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Top Ten Tuesday: Top Ten Favorite Classic Books

Top Ten Tuesday: Top Ten Favorite Classic Books

Top Ten Tuesday I like this Top Ten Tuesday prompt! As you may or may not have noticed, I am currently participating in the Classics Club Challenge. The goal of the challenge is to read 50 classics in 5 years. I started on August 1, 2012 and have so far read 29 classics. And before that I also read plenty of classics, of course. I really enjoy classics… and making a top ten is surprisingly difficult haha.

These are the ten classics that I would recommend to everyone:

Top Ten Favorite Classic Books

  1. The Count of Monte Cristo by Alexandre Dumas
    One of my favourite books of all times. The ultimate story of revenge. It’s brilliant, I love it.
  2. Rebecca by Daphne du Maurier
    I read Rebecca earlier this year and loved it. The writing is amazing and so is the mystery!
  3. The Scarlet Pimpernel by Baroness Orczy
    I think it’s impossible to dislike this one. It’s awesome and funny. I’m not one for movie adaptations (The Count of Monte Cristo was the worst adaptation in the history of adaptations) but for Pimpernel I highly recommend the 1982 movie!
  4. Pride and Prejudice by Jane Austen
    Who cares about romance? I sure don’t. Unless… Pride and Prejudice.
  5. The Picture of Dorian Gray by Oscar Wilde
    Because.
  6. The Handmaid’s Tale by Margaret Atwood
    A modern classic. Wasn’t sure if I should put it on here, but it’s generally regarded as a classic. Yay dystopia!
  7. The Little Prince by Antoine de Saint-Exupéry
    I have warm feelings for this book especially because it was the first book I ever read in Japanese. But besides that, this book is wonderful. Feelings.
  8. Much Ado About Nothing by William Shakespeare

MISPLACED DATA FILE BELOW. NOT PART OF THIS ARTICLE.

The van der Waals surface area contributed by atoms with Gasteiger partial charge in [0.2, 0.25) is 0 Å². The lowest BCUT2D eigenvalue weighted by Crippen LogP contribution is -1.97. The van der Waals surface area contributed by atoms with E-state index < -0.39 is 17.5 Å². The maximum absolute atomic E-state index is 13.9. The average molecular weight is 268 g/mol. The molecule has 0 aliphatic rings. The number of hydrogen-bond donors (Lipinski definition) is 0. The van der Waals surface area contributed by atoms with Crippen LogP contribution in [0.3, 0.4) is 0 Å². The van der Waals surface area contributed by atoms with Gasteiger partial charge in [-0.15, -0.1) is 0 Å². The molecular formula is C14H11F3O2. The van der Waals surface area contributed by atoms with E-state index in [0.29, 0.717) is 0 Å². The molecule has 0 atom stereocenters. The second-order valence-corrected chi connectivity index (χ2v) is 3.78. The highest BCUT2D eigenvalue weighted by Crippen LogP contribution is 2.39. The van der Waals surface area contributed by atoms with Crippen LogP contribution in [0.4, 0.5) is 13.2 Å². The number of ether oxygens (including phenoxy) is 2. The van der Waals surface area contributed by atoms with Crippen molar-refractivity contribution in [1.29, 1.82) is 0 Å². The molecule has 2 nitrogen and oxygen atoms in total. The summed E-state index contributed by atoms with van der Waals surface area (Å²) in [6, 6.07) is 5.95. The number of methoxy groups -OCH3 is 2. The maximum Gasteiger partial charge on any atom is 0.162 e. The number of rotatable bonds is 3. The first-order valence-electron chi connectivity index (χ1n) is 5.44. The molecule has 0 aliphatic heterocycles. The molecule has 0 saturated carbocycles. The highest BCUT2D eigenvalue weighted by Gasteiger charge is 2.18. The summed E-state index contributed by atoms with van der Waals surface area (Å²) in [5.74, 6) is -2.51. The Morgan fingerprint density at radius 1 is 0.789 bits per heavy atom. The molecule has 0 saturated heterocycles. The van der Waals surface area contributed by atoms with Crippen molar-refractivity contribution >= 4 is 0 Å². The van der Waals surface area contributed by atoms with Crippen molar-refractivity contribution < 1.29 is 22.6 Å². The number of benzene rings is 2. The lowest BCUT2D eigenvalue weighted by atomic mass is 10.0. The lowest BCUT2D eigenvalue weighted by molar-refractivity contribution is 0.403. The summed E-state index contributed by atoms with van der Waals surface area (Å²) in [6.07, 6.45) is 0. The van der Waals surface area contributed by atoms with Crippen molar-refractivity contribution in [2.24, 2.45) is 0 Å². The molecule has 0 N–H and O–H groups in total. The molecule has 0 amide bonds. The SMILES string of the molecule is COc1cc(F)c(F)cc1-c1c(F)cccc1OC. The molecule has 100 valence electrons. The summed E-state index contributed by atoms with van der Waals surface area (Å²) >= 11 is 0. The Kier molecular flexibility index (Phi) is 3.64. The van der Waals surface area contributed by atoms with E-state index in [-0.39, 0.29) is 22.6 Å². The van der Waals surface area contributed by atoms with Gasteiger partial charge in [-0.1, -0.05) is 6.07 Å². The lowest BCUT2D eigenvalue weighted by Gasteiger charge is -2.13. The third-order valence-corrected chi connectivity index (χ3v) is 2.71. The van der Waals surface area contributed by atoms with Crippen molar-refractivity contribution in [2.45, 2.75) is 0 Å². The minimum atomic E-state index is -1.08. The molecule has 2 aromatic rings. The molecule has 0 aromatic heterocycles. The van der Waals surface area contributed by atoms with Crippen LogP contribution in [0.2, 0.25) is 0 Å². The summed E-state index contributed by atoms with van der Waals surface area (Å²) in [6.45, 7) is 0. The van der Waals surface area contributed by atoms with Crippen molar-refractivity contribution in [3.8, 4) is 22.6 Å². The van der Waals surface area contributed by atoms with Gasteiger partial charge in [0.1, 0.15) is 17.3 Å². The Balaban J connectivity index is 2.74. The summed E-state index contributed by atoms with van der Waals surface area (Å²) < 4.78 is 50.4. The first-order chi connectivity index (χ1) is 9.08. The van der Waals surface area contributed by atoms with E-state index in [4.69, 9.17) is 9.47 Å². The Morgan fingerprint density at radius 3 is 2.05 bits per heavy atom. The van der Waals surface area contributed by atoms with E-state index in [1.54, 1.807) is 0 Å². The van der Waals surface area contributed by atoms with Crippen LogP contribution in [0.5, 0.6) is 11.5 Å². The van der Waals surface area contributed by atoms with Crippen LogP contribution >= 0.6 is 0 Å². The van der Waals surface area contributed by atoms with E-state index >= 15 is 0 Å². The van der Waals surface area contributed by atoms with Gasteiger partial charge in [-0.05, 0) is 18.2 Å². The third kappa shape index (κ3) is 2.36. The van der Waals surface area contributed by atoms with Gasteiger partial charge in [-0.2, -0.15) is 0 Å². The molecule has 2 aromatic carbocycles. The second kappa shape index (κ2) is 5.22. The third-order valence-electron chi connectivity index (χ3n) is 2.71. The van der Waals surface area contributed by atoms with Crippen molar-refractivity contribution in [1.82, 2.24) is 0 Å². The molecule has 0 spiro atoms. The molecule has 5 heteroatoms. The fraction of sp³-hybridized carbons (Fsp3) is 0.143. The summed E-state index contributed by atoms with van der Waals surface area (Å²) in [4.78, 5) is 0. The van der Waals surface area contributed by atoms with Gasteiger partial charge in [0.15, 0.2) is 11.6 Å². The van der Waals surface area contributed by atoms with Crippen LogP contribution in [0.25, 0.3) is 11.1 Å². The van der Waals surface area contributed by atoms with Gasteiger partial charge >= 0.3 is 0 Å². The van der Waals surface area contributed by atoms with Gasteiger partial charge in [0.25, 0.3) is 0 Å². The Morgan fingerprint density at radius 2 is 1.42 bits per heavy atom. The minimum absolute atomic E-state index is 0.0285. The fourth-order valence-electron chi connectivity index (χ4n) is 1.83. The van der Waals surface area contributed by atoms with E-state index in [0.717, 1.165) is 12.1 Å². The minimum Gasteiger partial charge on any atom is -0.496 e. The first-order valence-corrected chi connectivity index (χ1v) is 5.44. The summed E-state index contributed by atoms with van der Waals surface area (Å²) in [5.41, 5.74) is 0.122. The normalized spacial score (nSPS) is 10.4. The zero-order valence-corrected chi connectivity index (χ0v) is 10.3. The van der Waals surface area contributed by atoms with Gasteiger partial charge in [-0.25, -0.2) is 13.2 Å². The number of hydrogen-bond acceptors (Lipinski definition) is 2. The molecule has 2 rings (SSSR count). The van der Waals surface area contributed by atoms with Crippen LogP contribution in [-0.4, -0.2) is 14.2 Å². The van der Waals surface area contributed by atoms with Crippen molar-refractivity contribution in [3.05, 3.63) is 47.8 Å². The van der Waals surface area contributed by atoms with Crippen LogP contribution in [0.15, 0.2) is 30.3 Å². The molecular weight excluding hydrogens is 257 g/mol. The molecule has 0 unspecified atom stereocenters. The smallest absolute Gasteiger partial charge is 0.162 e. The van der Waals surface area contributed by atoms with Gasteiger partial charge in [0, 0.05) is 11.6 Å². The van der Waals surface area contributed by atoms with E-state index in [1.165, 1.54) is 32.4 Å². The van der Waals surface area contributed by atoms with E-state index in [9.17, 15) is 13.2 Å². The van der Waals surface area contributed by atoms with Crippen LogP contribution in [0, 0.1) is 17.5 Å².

I read this before I went to see the play (the one with David Tennant and Catherine Tate). Hilarious. The snark is high with this one.
  9. 1984 by George Orwell
    There were bits I found tough in this book. It wasn’t an easy read, but it’s well worth it.
  10. Kokoro by Natsumi Soseki
    One of the few Japanese classics that I truly enjoyed (yes, I admit it).
[Review] The Woman in the Dunes, by Kōbō Abe

[Review] The Woman in the Dunes, by Kōbō Abe

[Review] The Woman in the Dunes, by Kōbō AbeThe Woman in the Dunes by Kōbō Abe
Published by Charles E. Tuttle on 1982 (first published 1962)
Genres: Classic, Japanese literature, Magical realism
Pages: 239
Goodreads
four-stars

An amateur entomologist takes a holiday in order to find a rare beetle. He ends up in a seaside village, and after supposedly missing the last bus back, he is offered a place to stay in this village that is being swallowed up by the dunes. It soon dawns upon him that he is held prisoner, condemned to shovel sand to prevent the village from disappearing.

The Woman in the Dunes was a book I had intended to read for a long time… and then it ended up being the winner of the The Classics Club Spin. Perfect!

I had no idea what to expect. I knew the book was a classic, that many people thought it was a masterpiece, and that I would be reading it sometime in the future. The plot? No clue. ‘Something with magical-realism,’ I’d heard, so I would probably like it, right?